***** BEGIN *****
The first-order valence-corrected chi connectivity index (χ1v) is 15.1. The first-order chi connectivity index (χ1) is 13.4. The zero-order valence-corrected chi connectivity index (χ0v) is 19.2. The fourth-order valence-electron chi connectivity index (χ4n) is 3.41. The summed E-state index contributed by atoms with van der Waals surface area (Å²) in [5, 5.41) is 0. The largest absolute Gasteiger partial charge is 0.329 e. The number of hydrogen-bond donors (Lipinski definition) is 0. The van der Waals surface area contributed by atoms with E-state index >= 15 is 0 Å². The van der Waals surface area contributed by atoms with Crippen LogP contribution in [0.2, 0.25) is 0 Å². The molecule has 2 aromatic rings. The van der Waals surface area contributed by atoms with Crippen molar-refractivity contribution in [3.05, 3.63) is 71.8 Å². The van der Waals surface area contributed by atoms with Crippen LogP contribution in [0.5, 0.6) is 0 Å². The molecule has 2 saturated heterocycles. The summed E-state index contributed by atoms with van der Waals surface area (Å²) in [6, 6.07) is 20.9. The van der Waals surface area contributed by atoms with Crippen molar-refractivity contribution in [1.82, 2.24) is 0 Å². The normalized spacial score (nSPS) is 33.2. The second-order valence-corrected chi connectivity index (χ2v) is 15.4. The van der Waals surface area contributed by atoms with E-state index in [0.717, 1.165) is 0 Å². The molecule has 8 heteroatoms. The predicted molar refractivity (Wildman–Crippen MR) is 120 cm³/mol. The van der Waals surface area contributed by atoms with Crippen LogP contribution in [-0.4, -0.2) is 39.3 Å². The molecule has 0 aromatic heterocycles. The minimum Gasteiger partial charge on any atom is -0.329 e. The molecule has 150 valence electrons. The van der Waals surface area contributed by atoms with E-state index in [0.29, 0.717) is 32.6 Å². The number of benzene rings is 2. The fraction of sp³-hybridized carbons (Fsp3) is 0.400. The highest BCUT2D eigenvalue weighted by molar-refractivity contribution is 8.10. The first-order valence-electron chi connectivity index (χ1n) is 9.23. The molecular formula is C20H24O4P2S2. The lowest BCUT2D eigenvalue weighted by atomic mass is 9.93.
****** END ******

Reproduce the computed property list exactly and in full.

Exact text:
The first-order valence-corrected chi connectivity index (χ1v) is 15.1. The first-order chi connectivity index (χ1) is 13.4. The zero-order valence-corrected chi connectivity index (χ0v) is 19.2. The fourth-order valence-electron chi connectivity index (χ4n) is 3.41. The summed E-state index contributed by atoms with van der Waals surface area (Å²) in [5, 5.41) is 0. The largest absolute Gasteiger partial charge is 0.329 e. The number of hydrogen-bond donors (Lipinski definition) is 0. The van der Waals surface area contributed by atoms with E-state index >= 15 is 0 Å². The van der Waals surface area contributed by atoms with Crippen LogP contribution in [0.2, 0.25) is 0 Å². The molecule has 2 aromatic rings. The van der Waals surface area contributed by atoms with Crippen molar-refractivity contribution in [3.05, 3.63) is 71.8 Å². The van der Waals surface area contributed by atoms with Crippen LogP contribution in [0.5, 0.6) is 0 Å². The molecule has 2 saturated heterocycles. The summed E-state index contributed by atoms with van der Waals surface area (Å²) in [6, 6.07) is 20.9. The van der Waals surface area contributed by atoms with Crippen molar-refractivity contribution in [1.82, 2.24) is 0 Å². The normalized spacial score (nSPS) is 33.2. The second-order valence-corrected chi connectivity index (χ2v) is 15.4. The van der Waals surface area contributed by atoms with E-state index in [0.717, 1.165) is 0 Å². The molecule has 8 heteroatoms. The predicted molar refractivity (Wildman–Crippen MR) is 120 cm³/mol. The van der Waals surface area contributed by atoms with Crippen LogP contribution in [-0.4, -0.2) is 39.3 Å². The molecule has 0 aromatic heterocycles. The minimum Gasteiger partial charge on any atom is -0.329 e. The molecule has 150 valence electrons. The van der Waals surface area contributed by atoms with E-state index in [0.29, 0.717) is 32.6 Å². The number of benzene rings is 2. The fraction of sp³-hybridized carbons (Fsp3) is 0.400. The highest BCUT2D eigenvalue weighted by molar-refractivity contribution is 8.10. The first-order valence-electron chi connectivity index (χ1n) is 9.23. The molecular formula is C20H24O4P2S2. The lowest BCUT2D eigenvalue weighted by atomic mass is 9.93.